Venezuelan government says it stopped invasion launched from Colombia
The government’s statements prompted a flurry of accusations and counteraccusations over the nature and legitimacy of the alleged plot. The main faction of the Venezuelan opposition, led by Juan Guaidó — who is recognized by the United States and more than 50 other countries as the nation’s rightful leader — denied any links to the predawn events, and questioned the veracity of the government’s account.
Yet three anti-Maduro figures familiar with Sunday’s incursion — including opposition lawmaker Hernán Alemán — linked it to a separate effort to oust the 57-year old socialist autocrat being organized by Venezuelan military defectors in Colombia that some believe might have been infiltrated by government agents.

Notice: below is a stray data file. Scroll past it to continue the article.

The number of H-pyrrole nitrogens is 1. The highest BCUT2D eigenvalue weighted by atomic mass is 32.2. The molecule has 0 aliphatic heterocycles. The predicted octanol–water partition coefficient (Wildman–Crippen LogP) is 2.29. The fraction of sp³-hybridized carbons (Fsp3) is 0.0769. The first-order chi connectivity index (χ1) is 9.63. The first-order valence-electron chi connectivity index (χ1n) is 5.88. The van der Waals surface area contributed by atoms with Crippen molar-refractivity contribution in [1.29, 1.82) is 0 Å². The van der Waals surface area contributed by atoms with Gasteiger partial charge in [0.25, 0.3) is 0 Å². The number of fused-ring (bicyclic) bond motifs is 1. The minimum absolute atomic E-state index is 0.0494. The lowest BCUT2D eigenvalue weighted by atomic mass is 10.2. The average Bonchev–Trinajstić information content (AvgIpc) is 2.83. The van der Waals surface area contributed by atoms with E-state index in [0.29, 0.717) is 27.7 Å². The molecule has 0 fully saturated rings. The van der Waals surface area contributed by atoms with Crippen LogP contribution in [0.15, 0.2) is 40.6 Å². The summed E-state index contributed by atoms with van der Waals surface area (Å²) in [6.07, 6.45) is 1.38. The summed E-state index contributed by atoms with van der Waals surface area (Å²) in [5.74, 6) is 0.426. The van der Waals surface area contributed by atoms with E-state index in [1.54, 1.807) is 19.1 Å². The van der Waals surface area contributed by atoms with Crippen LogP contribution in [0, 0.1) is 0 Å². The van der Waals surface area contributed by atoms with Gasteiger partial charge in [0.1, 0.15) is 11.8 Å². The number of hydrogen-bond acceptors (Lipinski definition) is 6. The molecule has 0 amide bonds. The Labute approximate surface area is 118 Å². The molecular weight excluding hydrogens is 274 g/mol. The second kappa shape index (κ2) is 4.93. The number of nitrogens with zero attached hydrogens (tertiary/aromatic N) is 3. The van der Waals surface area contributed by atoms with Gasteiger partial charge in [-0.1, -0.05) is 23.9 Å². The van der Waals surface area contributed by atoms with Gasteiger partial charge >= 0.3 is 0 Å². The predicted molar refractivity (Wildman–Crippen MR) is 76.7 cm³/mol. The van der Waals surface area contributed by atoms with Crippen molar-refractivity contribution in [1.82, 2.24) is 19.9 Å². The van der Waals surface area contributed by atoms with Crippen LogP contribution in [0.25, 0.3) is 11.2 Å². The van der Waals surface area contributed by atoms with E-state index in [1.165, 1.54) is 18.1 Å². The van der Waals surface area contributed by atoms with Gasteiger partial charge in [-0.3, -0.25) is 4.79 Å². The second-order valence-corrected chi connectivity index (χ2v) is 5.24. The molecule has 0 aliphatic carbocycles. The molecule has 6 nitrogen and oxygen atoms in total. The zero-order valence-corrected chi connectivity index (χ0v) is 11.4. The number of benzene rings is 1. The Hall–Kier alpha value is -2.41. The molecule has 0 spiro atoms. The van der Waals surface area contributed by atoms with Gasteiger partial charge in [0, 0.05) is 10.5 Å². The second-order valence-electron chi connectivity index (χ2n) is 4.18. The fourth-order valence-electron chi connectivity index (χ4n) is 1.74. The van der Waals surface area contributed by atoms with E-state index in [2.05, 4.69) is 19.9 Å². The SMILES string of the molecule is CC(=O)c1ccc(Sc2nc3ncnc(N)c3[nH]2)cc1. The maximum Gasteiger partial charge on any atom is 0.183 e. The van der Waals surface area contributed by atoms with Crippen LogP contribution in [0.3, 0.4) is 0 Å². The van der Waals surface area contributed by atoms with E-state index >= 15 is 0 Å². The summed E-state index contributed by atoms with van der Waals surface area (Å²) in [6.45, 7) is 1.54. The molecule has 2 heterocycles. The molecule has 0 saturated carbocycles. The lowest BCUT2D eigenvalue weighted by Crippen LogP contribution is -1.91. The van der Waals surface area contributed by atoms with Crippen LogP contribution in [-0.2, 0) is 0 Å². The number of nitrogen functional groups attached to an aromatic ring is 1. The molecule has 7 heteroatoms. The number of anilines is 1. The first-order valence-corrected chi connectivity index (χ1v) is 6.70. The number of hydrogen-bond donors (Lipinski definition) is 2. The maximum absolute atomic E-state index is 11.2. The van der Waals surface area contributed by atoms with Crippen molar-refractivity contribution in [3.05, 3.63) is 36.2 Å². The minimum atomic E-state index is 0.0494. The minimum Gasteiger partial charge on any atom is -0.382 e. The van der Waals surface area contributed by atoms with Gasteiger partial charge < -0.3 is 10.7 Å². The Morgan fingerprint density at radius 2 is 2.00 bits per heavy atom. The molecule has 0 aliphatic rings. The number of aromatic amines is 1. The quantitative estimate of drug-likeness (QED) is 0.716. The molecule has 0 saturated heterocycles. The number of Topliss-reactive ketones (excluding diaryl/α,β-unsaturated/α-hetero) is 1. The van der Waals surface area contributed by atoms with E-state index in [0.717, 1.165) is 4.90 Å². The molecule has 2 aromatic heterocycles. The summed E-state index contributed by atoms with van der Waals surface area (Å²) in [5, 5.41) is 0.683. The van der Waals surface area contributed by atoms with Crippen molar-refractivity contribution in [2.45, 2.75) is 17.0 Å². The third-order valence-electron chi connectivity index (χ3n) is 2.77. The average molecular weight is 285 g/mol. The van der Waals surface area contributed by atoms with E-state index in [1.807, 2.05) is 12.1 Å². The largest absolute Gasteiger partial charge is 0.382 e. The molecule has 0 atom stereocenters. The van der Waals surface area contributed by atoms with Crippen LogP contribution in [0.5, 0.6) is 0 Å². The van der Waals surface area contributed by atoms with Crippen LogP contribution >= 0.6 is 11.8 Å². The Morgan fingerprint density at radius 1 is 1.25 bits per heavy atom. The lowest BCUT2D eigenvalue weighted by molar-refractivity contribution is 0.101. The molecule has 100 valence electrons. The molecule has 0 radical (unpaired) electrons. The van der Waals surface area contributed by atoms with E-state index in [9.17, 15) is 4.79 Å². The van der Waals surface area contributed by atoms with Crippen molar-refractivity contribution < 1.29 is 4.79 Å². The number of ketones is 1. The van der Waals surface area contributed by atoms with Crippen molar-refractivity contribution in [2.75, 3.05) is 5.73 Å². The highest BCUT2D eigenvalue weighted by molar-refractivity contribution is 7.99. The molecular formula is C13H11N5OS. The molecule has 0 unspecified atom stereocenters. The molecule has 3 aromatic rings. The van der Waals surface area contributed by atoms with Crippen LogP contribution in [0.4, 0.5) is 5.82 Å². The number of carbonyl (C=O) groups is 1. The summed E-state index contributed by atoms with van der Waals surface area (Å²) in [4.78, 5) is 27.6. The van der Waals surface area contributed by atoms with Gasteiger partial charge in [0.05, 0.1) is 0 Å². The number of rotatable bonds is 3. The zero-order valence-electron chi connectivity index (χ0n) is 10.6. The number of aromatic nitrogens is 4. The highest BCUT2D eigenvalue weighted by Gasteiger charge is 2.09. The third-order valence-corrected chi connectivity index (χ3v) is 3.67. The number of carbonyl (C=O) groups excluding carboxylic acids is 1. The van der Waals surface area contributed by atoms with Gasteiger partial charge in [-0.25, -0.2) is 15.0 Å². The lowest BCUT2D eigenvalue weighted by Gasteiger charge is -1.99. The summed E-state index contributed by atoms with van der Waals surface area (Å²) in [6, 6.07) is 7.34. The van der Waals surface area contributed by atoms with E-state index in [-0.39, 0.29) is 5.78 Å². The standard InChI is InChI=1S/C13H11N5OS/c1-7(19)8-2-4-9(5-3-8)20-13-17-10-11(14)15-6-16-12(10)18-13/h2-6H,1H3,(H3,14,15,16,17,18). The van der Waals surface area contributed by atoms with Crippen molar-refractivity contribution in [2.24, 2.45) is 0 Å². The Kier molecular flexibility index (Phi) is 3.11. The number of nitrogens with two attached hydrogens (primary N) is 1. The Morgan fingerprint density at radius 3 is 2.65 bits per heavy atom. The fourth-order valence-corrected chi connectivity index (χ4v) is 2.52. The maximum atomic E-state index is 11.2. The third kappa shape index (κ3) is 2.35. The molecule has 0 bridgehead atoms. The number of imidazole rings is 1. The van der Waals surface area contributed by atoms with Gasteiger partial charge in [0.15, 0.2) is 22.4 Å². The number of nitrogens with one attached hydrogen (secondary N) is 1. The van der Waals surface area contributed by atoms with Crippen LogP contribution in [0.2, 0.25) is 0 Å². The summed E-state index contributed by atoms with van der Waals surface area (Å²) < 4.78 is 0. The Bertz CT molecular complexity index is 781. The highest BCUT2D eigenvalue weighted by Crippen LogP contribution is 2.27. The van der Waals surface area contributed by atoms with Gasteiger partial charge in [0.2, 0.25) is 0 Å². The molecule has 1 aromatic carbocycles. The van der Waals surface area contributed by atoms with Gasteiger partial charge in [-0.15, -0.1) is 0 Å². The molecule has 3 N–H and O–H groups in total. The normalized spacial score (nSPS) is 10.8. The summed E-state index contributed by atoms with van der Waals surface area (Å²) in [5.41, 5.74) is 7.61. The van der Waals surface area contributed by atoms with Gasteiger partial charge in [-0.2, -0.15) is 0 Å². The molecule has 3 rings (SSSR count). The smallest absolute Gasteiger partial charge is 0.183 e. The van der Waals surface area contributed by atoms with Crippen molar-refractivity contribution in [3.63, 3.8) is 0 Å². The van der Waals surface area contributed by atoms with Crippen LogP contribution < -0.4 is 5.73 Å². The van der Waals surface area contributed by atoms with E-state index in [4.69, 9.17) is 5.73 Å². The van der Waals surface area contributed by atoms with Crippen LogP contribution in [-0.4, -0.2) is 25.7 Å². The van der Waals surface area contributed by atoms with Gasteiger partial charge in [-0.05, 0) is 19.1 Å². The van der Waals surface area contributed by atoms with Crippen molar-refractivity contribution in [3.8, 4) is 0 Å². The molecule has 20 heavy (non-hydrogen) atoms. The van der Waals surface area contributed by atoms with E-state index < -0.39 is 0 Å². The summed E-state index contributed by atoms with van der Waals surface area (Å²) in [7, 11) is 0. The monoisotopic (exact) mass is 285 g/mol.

As part of that operation, Cliver Alcalá — a former Venezuelan Army general who was brought to the United States from Colombia in March to face narcotrafficking charges — alledgedly sought to train more than 100 soldiers, mostly Venezuelan defectors, in three camps in Colombia for an incursion into Venezuela. The men involved in Sunday morning’s operation hailed from those camps, these people say.
[Source: Washington Post]